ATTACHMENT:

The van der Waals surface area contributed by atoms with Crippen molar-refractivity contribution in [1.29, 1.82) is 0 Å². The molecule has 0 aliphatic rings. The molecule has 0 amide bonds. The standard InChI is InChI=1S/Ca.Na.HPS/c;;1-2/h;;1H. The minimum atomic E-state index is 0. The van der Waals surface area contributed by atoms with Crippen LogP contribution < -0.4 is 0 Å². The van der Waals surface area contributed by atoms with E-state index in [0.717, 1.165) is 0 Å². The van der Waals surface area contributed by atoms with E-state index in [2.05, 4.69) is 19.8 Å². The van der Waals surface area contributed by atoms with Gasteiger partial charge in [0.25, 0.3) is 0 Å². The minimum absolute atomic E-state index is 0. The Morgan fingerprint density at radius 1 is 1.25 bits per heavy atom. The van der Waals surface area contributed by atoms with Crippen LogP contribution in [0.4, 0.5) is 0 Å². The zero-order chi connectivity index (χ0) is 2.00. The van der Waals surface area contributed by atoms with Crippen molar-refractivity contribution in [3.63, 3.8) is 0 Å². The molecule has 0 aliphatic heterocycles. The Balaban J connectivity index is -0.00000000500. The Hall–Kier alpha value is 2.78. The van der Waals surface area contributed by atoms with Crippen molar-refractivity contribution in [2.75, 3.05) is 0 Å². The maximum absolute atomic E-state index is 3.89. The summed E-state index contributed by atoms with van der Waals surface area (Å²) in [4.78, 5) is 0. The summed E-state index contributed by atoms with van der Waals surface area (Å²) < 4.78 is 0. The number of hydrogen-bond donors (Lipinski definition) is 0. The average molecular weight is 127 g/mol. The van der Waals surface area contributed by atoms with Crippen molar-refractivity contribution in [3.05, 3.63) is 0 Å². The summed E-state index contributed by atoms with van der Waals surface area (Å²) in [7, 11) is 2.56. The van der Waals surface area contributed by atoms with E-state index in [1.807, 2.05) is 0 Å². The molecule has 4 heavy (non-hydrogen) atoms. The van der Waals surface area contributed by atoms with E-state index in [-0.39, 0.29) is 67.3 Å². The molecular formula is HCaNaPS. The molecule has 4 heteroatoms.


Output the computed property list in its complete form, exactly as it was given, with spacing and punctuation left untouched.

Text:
The van der Waals surface area contributed by atoms with Crippen molar-refractivity contribution in [1.29, 1.82) is 0 Å². The molecule has 0 aliphatic rings. The molecule has 0 amide bonds. The standard InChI is InChI=1S/Ca.Na.HPS/c;;1-2/h;;1H. The minimum atomic E-state index is 0. The van der Waals surface area contributed by atoms with Crippen LogP contribution < -0.4 is 0 Å². The van der Waals surface area contributed by atoms with E-state index in [0.717, 1.165) is 0 Å². The van der Waals surface area contributed by atoms with E-state index in [2.05, 4.69) is 19.8 Å². The van der Waals surface area contributed by atoms with Gasteiger partial charge in [0.25, 0.3) is 0 Å². The minimum absolute atomic E-state index is 0. The Morgan fingerprint density at radius 1 is 1.25 bits per heavy atom. The van der Waals surface area contributed by atoms with Crippen LogP contribution in [0.4, 0.5) is 0 Å². The zero-order chi connectivity index (χ0) is 2.00. The van der Waals surface area contributed by atoms with Crippen molar-refractivity contribution in [3.63, 3.8) is 0 Å². The molecule has 0 aliphatic heterocycles. The Balaban J connectivity index is -0.00000000500. The Hall–Kier alpha value is 2.78. The van der Waals surface area contributed by atoms with Crippen molar-refractivity contribution in [2.75, 3.05) is 0 Å². The maximum absolute atomic E-state index is 3.89. The summed E-state index contributed by atoms with van der Waals surface area (Å²) in [4.78, 5) is 0. The summed E-state index contributed by atoms with van der Waals surface area (Å²) < 4.78 is 0. The number of hydrogen-bond donors (Lipinski definition) is 0. The average molecular weight is 127 g/mol. The van der Waals surface area contributed by atoms with Crippen molar-refractivity contribution in [3.05, 3.63) is 0 Å². The summed E-state index contributed by atoms with van der Waals surface area (Å²) in [7, 11) is 2.56. The van der Waals surface area contributed by atoms with E-state index in [1.807, 2.05) is 0 Å². The molecule has 4 heavy (non-hydrogen) atoms. The van der Waals surface area contributed by atoms with E-state index in [-0.39, 0.29) is 67.3 Å². The molecular formula is HCaNaPS. The molecule has 4 heteroatoms.